I am learning ZBrush and, as a long time John Byrne fan, here is my first project based on his Man of Steel. Comments are welcome.
For someone just learning zbrush, this is not bad. There are some things that are not right to me tho, like his chest looks too big, his thighs look too small, and the biceps look kind of odd.
You’re off to a good start tho, good stuff
Thanks for the input sankar82. I think I see what you mean concerning the biceps. I will try to correct them. Concening the big chest, it is intentional, i.e., to stick as close as possible to John Byrne’s comic and to emphasize the “heroic” nature of Superman.
Here is a better view of the cape (and the back of the legs… but I am not too proud of them. Still a little bit fuzzy on how they should look).![002.jpg|637x781](upload://cK4JoD76dS28jocG8EbBKRDAGeP.jpeg)
Loving that cape
Thanks you Frameworld. I will post a couple of pics showing the mesh I used for the cape.
Here are some pictures showing the mesh used in the cape. Initially, I tried to use the standard brush to shape an isotropic mesh of more or less square quads. The results were terrible and I could not get the characteristic folds of Superman’s cape.
In desperation I tried something not usually advisable in ZBrush: using an anisotropic mesh of long and skinny quads. It works because the folds of the cape are inherently anisotropic. First I created a coarse mesh with just a few vertices along the length of the cape and much more vertices along its width. Using the move brush I was then able to give the illusion that the cape flows in the wind with enough folds along the width.
The mesh is then divided but without the subdivide smooth modifier. The smoothing has to be done manually using the move brush.
Repeat a couple of times. Then switch on the subdivide smooth modifier and subdive again a couple of times. Use the smooth brush as necessary. Here is the final result.
In retrospect, the clay brush coupled with the trim dynamic brush (I am reading Ryan Kingslien’s book) could perhaps be used to produce a similar or better effect on a more classical isotropic mesh but my skills are not yet good enough to do this
Hope this will help those with cape problems…
It does have JB feel to it, however upper leg seems short compared to lower leg. Tricep bulge appears low, and the bicep is off as well. It is a great start and I love the cape, good job. If you are a big fan of comic art, like me I think you will find sculpting in Zbrush really helps understand your line work better.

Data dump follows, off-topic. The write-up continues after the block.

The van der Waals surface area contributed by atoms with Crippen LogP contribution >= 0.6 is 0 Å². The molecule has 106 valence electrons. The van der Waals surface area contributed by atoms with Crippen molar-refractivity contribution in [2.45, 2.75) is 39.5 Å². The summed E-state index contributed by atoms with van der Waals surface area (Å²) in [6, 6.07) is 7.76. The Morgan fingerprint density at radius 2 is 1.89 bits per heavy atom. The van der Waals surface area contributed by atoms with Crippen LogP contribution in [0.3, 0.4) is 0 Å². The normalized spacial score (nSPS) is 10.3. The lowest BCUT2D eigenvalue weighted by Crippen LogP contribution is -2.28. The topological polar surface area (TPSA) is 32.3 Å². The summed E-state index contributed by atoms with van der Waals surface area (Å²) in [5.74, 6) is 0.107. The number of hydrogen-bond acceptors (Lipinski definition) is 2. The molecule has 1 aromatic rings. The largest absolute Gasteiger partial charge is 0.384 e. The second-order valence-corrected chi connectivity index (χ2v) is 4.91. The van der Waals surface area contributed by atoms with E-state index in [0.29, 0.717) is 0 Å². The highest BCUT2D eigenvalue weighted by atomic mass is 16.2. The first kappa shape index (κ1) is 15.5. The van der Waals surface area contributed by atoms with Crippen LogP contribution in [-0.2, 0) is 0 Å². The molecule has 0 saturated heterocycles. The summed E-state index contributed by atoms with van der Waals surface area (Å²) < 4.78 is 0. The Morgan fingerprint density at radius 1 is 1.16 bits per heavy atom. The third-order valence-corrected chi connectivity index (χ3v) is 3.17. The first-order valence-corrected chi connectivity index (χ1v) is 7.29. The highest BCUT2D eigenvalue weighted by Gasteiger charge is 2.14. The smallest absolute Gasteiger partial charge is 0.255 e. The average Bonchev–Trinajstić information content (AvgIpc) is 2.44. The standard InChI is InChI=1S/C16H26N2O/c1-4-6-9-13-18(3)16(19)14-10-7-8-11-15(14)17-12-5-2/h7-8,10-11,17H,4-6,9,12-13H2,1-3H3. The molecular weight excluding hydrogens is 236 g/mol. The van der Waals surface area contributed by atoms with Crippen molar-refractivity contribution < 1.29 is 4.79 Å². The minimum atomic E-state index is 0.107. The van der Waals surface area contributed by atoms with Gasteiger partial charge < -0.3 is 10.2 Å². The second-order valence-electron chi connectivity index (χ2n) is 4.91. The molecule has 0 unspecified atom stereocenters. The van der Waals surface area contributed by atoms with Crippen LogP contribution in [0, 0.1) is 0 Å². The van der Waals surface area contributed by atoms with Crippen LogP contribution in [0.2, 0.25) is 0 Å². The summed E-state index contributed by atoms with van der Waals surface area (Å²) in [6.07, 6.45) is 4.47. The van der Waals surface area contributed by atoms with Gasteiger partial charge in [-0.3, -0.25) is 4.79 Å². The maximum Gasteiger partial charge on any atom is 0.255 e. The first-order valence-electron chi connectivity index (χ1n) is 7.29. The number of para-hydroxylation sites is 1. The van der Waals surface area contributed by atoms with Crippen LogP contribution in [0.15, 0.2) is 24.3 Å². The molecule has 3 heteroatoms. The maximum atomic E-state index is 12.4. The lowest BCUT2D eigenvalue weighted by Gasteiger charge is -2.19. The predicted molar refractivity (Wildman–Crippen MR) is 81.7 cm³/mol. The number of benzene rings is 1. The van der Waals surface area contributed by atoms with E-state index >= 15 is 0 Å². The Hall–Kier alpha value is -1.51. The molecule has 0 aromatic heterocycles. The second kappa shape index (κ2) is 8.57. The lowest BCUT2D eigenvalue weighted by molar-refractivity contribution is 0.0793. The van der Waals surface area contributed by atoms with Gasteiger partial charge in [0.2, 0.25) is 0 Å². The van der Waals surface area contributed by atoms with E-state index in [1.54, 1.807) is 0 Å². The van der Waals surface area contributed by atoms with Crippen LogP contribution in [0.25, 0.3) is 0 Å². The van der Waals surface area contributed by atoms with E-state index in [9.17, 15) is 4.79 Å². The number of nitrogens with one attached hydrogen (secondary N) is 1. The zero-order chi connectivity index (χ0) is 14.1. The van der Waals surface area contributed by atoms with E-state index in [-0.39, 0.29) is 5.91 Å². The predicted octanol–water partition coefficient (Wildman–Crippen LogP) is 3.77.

The cape is pretty damn cool. love how it flows. also, you mentioned that you are reading ryan kingslien’s book., how is it, and do you recommend it?
Cloudrid3r: Thanks. I rechecked my refence material (JB comics): you and sankar82 are right, i.e., the upper leg is too short and not bulky enough. Furthermore, the bicep and tricep are also off: they started a little off in my T-pose but then I must have completely mangled them when I rotated the arms and hands… I am also a big comic art fan. My goal is to be able to sculpt Bowen Design like statues in the style of my favorite pencilers (John Byrne, Gil Kane, Gene Colan etc…).
sankar82: Thanks. Ryan Kingslien’s book is very good. I am using it to sculpt my first female character. Just the “Introduction to Sculpting” workshop included in the DVD is reason enough to get the book. I would also strongly recommend the books of Scott spencer and Eric Keller.
Here is the hopefully improved version…![001bis.jpg|640x795](upload://aRg8qsJPFF6S6hBVPr0HYMgcyzD.jpeg)
Here is the latest version of the Man of Steel… Still have to make it more 3D printer friendly.
And here is a close-up…
Your Man of Steel does remind me of John Byrne’s version.
Thanks Webhead. That was my goal.
Sorry, but one thing was bugging me a little. Something about Supe’s face didn’t seem quite right to me, so I decided to look at some of John Byrnes Superman art to refresh my memory. I think Superman’s face still needs a tweak here and there to look closer to Byrne’s Man of Steel.
Thank you for your interest Webhead. Capturing a likeness is very very hard. Considering my level of expertise, I am already glad that my sculpt just reminds you of John Byrne’s style
Can you specify what exactly bugs you in his face? Perhaps it is its expression?
My opinion: I think the face/head might look a little too thin and boney compared to Byrne’s Superman. The head and jaw should be a little more square. The jaw line under the ear looks too sharp. The eyes look different for some reason. Too open maybe. Not sure what it is exactly. The hair could use more detail. Very close, though.
Thank you for the advice Webhead. I will give it a try…
After a couple of push and pull sessions with the move brush using multiple views of JB’s Superman as reference, here is the result. The following picture compares the old version of the head (to the left) with the new version (to the right).
I think it’s an improvement overall.